Review: The Enforcer by Marliss Melton

August 18, 2013 Reviews 0 Comments

I received this book for free from NetGalley in exchange for an honest review. This does not affect my opinion of the book or the content of my review.

Review: The Enforcer by Marliss MeltonThe Enforcer by Marliss Melton
Series: Taskforce #3
Genres: Romantic Suspense
Published by Independent on 2 September 2013
Pages: 305
Source: NetGalley
Reading Challenges: 2013 In Uniform Challenge
Goodreads
One StarOne Star

 

The Taskforce (a homeland security group) sends Special Agent Tobias Burke to infiltrate a militia in West Virginia. They suspect the leader, Captain Dylan Connelly, of bombing Defence Secretary Nolan’s car and killing him. Tobias has to find compelling evidence of Dylan’s guilt or innocence.

Dylan is suffering from a severe case of PTSD as a result of her work in Mortuary Affairs in Afghanistan. I’m not sure why Dylan is able to practice as a physician as she is quite unstable with little things affecting her severely. Despite this and the fact she can’t stand actually hurting people, she has earned the respect of her fellow militiamen and the town. Dylan has a multitude of problems that she isn’t really coping with; she turns to her psychiatrist and her priest for guidance but they seem to have their own agenda. Melton took a  huge risk creating someone like Dylan who is so mentally fragile – I bought the internal war Dylan waged with herself but found it hard to really connect with her as a romantic heroine.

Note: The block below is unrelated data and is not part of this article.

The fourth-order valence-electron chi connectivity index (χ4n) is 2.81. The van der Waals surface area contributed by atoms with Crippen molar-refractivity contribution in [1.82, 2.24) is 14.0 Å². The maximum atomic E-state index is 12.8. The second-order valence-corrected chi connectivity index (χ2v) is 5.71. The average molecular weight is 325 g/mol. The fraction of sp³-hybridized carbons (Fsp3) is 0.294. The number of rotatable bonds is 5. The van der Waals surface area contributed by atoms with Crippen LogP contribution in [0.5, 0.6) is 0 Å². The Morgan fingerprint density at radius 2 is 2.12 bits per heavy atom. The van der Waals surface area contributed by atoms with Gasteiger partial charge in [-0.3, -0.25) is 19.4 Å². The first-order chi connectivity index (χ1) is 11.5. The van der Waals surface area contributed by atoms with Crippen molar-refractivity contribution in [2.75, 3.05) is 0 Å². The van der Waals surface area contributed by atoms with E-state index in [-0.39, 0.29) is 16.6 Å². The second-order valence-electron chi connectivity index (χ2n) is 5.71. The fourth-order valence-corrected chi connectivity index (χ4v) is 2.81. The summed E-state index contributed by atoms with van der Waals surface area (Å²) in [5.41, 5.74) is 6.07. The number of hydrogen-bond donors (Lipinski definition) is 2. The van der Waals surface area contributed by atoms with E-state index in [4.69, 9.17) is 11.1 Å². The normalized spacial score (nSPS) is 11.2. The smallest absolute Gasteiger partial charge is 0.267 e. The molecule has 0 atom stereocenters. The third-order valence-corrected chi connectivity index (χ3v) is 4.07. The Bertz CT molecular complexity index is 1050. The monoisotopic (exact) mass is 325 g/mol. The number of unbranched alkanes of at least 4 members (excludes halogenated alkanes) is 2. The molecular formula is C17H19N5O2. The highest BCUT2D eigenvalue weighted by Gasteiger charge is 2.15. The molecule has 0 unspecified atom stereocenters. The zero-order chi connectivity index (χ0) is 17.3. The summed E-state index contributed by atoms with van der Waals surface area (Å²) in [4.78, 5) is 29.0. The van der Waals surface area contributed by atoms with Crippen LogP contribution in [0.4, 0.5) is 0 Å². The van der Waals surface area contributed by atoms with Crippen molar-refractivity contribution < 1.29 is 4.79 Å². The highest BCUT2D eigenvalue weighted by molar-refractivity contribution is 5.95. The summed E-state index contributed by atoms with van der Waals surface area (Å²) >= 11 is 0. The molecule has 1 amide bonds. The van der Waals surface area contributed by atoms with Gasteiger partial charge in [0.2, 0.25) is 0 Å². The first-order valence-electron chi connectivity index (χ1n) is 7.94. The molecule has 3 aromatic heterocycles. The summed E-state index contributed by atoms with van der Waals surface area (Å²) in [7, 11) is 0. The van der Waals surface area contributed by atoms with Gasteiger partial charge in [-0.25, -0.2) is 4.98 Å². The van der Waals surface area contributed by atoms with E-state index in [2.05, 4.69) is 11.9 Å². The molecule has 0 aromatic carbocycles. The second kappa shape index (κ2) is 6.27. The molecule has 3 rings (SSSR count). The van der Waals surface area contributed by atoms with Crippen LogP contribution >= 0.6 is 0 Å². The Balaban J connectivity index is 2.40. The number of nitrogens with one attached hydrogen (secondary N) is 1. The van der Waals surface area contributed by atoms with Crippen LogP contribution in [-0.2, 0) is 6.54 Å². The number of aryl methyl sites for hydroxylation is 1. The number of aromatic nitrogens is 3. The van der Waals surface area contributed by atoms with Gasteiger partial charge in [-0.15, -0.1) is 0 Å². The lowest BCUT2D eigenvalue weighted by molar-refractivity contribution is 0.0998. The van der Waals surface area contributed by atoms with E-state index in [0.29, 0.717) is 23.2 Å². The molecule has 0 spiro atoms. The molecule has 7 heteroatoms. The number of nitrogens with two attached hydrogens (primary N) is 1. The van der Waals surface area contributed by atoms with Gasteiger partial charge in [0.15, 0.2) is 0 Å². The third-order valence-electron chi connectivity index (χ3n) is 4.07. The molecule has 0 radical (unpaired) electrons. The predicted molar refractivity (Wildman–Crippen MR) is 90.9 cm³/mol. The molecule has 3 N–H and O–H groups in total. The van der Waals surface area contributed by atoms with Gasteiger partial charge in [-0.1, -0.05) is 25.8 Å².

I’m afraid I don’t know much about the real Tobias. We see different facets of his personality of course –  Tobias the militiaman who tries to whip his soldiers into shape, Tobias the loyal Taskforce agent who will seduce Dylan for the good of his country and Tobias the idealistic rebel who is willing to go up against the government if he needs to.  I wanted to know more about what he was like when he wasn’t spinning lies. What was his life like when he wasn’t on the job? Who was his family? His friends? I knew he liked to sing and could play the guitar but there must be more to him as a person.

I’m afraid I found the romance a bit implausible. Toby had read Dylan’s file and suspected her of being a home-grown terrorist yet in their first meeting, they had a ‘moment’ while discussing the Second Amendment to the American Constitution.  “At his remark, her gaze fell with feminine appraisal to his hands lying loosely on the tabletop. Sexual awareness sparked without warning, sending heat to his extremities as their gazes collided” (p5). Maybe it’s because I’m Australian and not American that I don’t find the American Constitution sexy. Inspirational perhaps but not sexy. Their mutual attraction develops quickly with Toby musing that because “Dylan had taken a real liking to his dog…[this] made her less likely to be a terrorist” (p120). What?

The militia is presented in a fairly sympathetic light – as those that believe strongly in the Constitution and not rabid fanatics. Their activities also fall squarely into the Diet Coke camp as they hardly commit any offences. The one big offence they do commit isn’t that horrible in the grand scheme of things.

I really liked the premise behind this book but the execution didn’t quite live up to my expectations. Although this is the third in the series, it can be read as a standalone.

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